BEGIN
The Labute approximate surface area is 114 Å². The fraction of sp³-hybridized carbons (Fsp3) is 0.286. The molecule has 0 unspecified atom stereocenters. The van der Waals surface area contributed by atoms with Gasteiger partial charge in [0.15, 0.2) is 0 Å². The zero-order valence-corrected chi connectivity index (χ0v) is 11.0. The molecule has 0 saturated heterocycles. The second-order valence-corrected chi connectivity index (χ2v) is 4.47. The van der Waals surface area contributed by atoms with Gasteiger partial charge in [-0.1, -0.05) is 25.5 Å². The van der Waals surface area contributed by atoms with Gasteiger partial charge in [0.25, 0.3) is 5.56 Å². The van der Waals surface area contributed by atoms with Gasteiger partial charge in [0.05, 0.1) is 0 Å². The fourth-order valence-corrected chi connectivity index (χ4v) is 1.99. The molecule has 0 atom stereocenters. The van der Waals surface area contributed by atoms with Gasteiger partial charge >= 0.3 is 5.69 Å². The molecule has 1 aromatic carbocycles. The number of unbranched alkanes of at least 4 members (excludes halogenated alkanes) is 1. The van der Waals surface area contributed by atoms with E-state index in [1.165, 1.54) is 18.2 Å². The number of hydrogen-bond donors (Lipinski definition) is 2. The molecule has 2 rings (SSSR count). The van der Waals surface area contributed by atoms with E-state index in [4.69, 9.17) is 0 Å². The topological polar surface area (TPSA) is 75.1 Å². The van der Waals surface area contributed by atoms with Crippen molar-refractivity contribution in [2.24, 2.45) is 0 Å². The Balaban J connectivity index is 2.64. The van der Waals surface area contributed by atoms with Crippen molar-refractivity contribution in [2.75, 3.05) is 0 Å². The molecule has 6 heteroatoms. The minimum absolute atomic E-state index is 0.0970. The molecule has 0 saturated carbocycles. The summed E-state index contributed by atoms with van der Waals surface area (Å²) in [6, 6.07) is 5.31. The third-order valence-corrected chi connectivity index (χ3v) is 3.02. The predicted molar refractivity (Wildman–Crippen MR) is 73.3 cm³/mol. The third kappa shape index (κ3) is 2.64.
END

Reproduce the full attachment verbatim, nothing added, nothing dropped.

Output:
The Labute approximate surface area is 114 Å². The fraction of sp³-hybridized carbons (Fsp3) is 0.286. The molecule has 0 unspecified atom stereocenters. The van der Waals surface area contributed by atoms with Gasteiger partial charge in [0.15, 0.2) is 0 Å². The zero-order valence-corrected chi connectivity index (χ0v) is 11.0. The molecule has 0 saturated heterocycles. The second-order valence-corrected chi connectivity index (χ2v) is 4.47. The van der Waals surface area contributed by atoms with Gasteiger partial charge in [-0.1, -0.05) is 25.5 Å². The van der Waals surface area contributed by atoms with Gasteiger partial charge in [0.25, 0.3) is 5.56 Å². The van der Waals surface area contributed by atoms with Gasteiger partial charge in [0.05, 0.1) is 0 Å². The fourth-order valence-corrected chi connectivity index (χ4v) is 1.99. The molecule has 0 atom stereocenters. The van der Waals surface area contributed by atoms with Gasteiger partial charge >= 0.3 is 5.69 Å². The molecule has 1 aromatic carbocycles. The number of unbranched alkanes of at least 4 members (excludes halogenated alkanes) is 1. The van der Waals surface area contributed by atoms with E-state index in [1.165, 1.54) is 18.2 Å². The number of hydrogen-bond donors (Lipinski definition) is 2. The molecule has 2 rings (SSSR count). The van der Waals surface area contributed by atoms with E-state index in [4.69, 9.17) is 0 Å². The topological polar surface area (TPSA) is 75.1 Å². The van der Waals surface area contributed by atoms with Crippen molar-refractivity contribution in [2.24, 2.45) is 0 Å². The Balaban J connectivity index is 2.64. The van der Waals surface area contributed by atoms with Crippen molar-refractivity contribution in [2.75, 3.05) is 0 Å². The molecule has 6 heteroatoms. The minimum absolute atomic E-state index is 0.0970. The molecule has 0 saturated carbocycles. The summed E-state index contributed by atoms with van der Waals surface area (Å²) in [6, 6.07) is 5.31. The third-order valence-corrected chi connectivity index (χ3v) is 3.02. The predicted molar refractivity (Wildman–Crippen MR) is 73.3 cm³/mol. The third kappa shape index (κ3) is 2.64.